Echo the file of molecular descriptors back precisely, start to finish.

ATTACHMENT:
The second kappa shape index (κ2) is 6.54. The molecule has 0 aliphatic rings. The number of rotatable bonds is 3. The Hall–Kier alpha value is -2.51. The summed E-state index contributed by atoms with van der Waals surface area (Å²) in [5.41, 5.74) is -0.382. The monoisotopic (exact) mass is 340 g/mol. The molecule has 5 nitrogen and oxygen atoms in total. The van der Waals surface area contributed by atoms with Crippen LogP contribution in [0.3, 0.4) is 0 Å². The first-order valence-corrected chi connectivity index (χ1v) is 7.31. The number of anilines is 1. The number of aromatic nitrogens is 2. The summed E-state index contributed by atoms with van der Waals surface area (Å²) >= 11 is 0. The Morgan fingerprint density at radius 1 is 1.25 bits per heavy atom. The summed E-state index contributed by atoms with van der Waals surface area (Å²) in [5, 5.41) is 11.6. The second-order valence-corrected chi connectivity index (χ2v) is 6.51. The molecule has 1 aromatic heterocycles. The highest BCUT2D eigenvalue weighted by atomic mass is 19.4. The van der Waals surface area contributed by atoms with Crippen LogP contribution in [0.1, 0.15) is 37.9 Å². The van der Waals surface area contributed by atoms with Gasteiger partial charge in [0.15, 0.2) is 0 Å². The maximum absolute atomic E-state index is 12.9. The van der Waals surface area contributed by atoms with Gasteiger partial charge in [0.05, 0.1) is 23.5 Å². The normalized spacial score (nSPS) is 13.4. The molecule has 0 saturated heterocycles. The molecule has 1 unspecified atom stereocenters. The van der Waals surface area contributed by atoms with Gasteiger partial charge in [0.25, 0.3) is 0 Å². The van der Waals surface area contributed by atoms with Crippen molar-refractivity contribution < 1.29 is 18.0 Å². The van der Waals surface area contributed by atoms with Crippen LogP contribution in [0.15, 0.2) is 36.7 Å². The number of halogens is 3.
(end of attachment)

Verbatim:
The second kappa shape index (κ2) is 6.54. The molecule has 0 aliphatic rings. The number of rotatable bonds is 3. The Hall–Kier alpha value is -2.51. The summed E-state index contributed by atoms with van der Waals surface area (Å²) in [5.41, 5.74) is -0.382. The monoisotopic (exact) mass is 340 g/mol. The molecule has 5 nitrogen and oxygen atoms in total. The van der Waals surface area contributed by atoms with Crippen LogP contribution in [0.3, 0.4) is 0 Å². The first-order valence-corrected chi connectivity index (χ1v) is 7.31. The number of anilines is 1. The number of aromatic nitrogens is 2. The summed E-state index contributed by atoms with van der Waals surface area (Å²) >= 11 is 0. The Morgan fingerprint density at radius 1 is 1.25 bits per heavy atom. The summed E-state index contributed by atoms with van der Waals surface area (Å²) in [5, 5.41) is 11.6. The second-order valence-corrected chi connectivity index (χ2v) is 6.51. The molecule has 1 aromatic heterocycles. The highest BCUT2D eigenvalue weighted by atomic mass is 19.4. The van der Waals surface area contributed by atoms with Crippen LogP contribution in [0.1, 0.15) is 37.9 Å². The van der Waals surface area contributed by atoms with Gasteiger partial charge in [0.15, 0.2) is 0 Å². The maximum absolute atomic E-state index is 12.9. The van der Waals surface area contributed by atoms with Gasteiger partial charge in [0.05, 0.1) is 23.5 Å². The normalized spacial score (nSPS) is 13.4. The molecule has 0 saturated heterocycles. The molecule has 1 unspecified atom stereocenters. The van der Waals surface area contributed by atoms with Gasteiger partial charge in [0.25, 0.3) is 0 Å². The van der Waals surface area contributed by atoms with Crippen molar-refractivity contribution < 1.29 is 18.0 Å². The van der Waals surface area contributed by atoms with Crippen LogP contribution in [0.15, 0.2) is 36.7 Å². The number of halogens is 3.